Japan Wants Every Fifth Car To Be Autonomous by 2030

Japan's Ministry of Economy, Trade and Industry (METI) wants every fifth car in the country to be autonomous by 2030, DigiTimes reports. The Japanese automakers have been working on self-driving vehicles and related technologies for a while now and Tokyo is now reportedly ready to assist them in their endeavors. DigiTimes indicates that the Japanese government will soon start issuing testing permits to vehicle manufacturers looking to test their self-driving prototypes in areas with low population density. Tokyo will start issuing permits at some point this year, but no specific time frame has yet been given.

Nevertheless, METI is expected to facilitate the innovation efforts of Japanese automakers as the regulators are hoping local manufacturers will be able to establish a network of autonomous taxi services by 2020, i.e. by the time the Tokyo 2020 Summer Olympics are scheduled to start. The current plan is to have self-driving taxi services in three years, autonomous vehicles on freeways in eight, and driverless cars on city roads in ten, the report indicates. Once self-driving vehicles are allowed to operate on all public roads, METI expects the adoption rates of such solutions will surge in the years that follow. Following that assumption, the Japanese Ministry believes it's possible that 20 percent of all operational vehicles in Japan will be autonomous come 2030.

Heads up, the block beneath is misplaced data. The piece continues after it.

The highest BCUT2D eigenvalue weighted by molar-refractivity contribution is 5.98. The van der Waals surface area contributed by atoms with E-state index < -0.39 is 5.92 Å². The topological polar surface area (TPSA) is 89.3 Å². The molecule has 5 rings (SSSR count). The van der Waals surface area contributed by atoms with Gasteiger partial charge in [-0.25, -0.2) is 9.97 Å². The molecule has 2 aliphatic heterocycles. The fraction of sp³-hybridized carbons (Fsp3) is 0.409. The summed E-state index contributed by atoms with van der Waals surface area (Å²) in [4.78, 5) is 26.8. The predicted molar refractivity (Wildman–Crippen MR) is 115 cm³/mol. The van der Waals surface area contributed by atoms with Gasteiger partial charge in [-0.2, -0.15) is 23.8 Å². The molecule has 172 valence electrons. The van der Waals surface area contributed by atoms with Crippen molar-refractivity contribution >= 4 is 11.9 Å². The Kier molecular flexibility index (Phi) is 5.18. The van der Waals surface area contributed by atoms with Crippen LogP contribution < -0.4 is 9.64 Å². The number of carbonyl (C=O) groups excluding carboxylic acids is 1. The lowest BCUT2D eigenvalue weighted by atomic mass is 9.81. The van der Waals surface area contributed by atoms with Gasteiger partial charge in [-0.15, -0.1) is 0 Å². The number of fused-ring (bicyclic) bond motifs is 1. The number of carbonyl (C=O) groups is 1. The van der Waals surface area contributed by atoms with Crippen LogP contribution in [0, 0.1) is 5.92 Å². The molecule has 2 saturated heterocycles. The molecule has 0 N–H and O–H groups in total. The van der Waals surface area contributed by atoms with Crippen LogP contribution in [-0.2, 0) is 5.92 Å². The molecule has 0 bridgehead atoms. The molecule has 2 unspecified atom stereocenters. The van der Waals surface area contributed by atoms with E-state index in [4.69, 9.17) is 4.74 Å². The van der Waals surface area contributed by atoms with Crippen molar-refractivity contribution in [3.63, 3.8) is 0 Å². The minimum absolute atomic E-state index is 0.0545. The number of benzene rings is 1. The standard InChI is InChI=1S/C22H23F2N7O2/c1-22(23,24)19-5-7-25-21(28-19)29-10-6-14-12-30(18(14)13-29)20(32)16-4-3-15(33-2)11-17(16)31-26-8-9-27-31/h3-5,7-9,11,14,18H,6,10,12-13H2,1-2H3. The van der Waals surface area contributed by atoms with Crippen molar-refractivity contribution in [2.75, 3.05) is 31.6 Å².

The advancement of self-driving solutions in the country is expected to be spearheaded by Toyota Motor, the largest automaker in the Far Eastern country. Toyota already said it's aiming to debut its experimental self-driving vehicle fleet on public roads at some point this year, meaning the company might be the first automaker in Japan to be issued a self-driving testing permit by METI. Not much is known about Toyota's existing autonomous driving solutions as recent reports only mention some general descriptions, saying that the company's technology entails a combination of artificial intelligence (AI), precision sensors, and Internet-enabled features. Regardless, it's understood that Toyota's self-driving prototypes will at least partially be powered by the technology developed by Preferred Networks, a Japanese deep learning company aiming to advance AI solutions that recently received an investment from Toyota. More details on the self-driving ambitions of Japanese automakers will likely be available later this year.

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Dominik started at AndroidHeadlines in 2016 and is the Head Editor of the site today. He’s approaching his first full decade in the media industry, with his background being primarily in technology, gaming, and entertainment. These days, his focus is more on the political side of the tech game, as well as data privacy issues, with him looking at both of those through the prism of Android. Contact him at [email protected]